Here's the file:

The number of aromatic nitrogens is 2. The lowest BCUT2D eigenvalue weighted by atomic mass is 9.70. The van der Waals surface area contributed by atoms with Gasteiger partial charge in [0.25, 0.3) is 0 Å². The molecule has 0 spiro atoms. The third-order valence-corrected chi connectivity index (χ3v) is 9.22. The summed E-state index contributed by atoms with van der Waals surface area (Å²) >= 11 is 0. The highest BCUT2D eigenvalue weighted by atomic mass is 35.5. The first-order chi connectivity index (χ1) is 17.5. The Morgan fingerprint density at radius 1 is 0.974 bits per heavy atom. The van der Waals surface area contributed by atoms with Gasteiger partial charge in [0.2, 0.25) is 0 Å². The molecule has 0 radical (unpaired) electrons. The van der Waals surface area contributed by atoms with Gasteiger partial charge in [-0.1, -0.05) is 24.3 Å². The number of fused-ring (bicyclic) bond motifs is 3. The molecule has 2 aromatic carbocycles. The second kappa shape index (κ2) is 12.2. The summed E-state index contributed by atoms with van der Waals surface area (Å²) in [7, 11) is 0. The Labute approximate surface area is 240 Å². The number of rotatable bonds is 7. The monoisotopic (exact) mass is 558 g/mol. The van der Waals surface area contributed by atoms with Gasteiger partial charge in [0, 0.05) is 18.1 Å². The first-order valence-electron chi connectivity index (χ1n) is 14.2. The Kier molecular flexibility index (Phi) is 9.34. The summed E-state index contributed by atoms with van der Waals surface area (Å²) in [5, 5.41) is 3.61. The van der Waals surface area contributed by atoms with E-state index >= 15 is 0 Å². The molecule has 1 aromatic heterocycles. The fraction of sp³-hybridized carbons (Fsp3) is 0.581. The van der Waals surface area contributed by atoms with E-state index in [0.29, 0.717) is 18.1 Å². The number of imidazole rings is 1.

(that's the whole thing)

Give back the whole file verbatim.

The number of aromatic nitrogens is 2. The lowest BCUT2D eigenvalue weighted by atomic mass is 9.70. The van der Waals surface area contributed by atoms with Gasteiger partial charge in [0.25, 0.3) is 0 Å². The molecule has 0 spiro atoms. The third-order valence-corrected chi connectivity index (χ3v) is 9.22. The summed E-state index contributed by atoms with van der Waals surface area (Å²) >= 11 is 0. The highest BCUT2D eigenvalue weighted by atomic mass is 35.5. The first-order chi connectivity index (χ1) is 17.5. The Morgan fingerprint density at radius 1 is 0.974 bits per heavy atom. The van der Waals surface area contributed by atoms with Gasteiger partial charge in [0.2, 0.25) is 0 Å². The molecule has 0 radical (unpaired) electrons. The van der Waals surface area contributed by atoms with Gasteiger partial charge in [-0.1, -0.05) is 24.3 Å². The number of fused-ring (bicyclic) bond motifs is 3. The molecule has 2 aromatic carbocycles. The second kappa shape index (κ2) is 12.2. The summed E-state index contributed by atoms with van der Waals surface area (Å²) in [7, 11) is 0. The Labute approximate surface area is 240 Å². The number of rotatable bonds is 7. The monoisotopic (exact) mass is 558 g/mol. The van der Waals surface area contributed by atoms with Gasteiger partial charge in [0, 0.05) is 18.1 Å². The first-order valence-electron chi connectivity index (χ1n) is 14.2. The Kier molecular flexibility index (Phi) is 9.34. The summed E-state index contributed by atoms with van der Waals surface area (Å²) in [5, 5.41) is 3.61. The van der Waals surface area contributed by atoms with E-state index >= 15 is 0 Å². The molecule has 1 aromatic heterocycles. The fraction of sp³-hybridized carbons (Fsp3) is 0.581. The van der Waals surface area contributed by atoms with E-state index in [0.29, 0.717) is 18.1 Å². The number of imidazole rings is 1.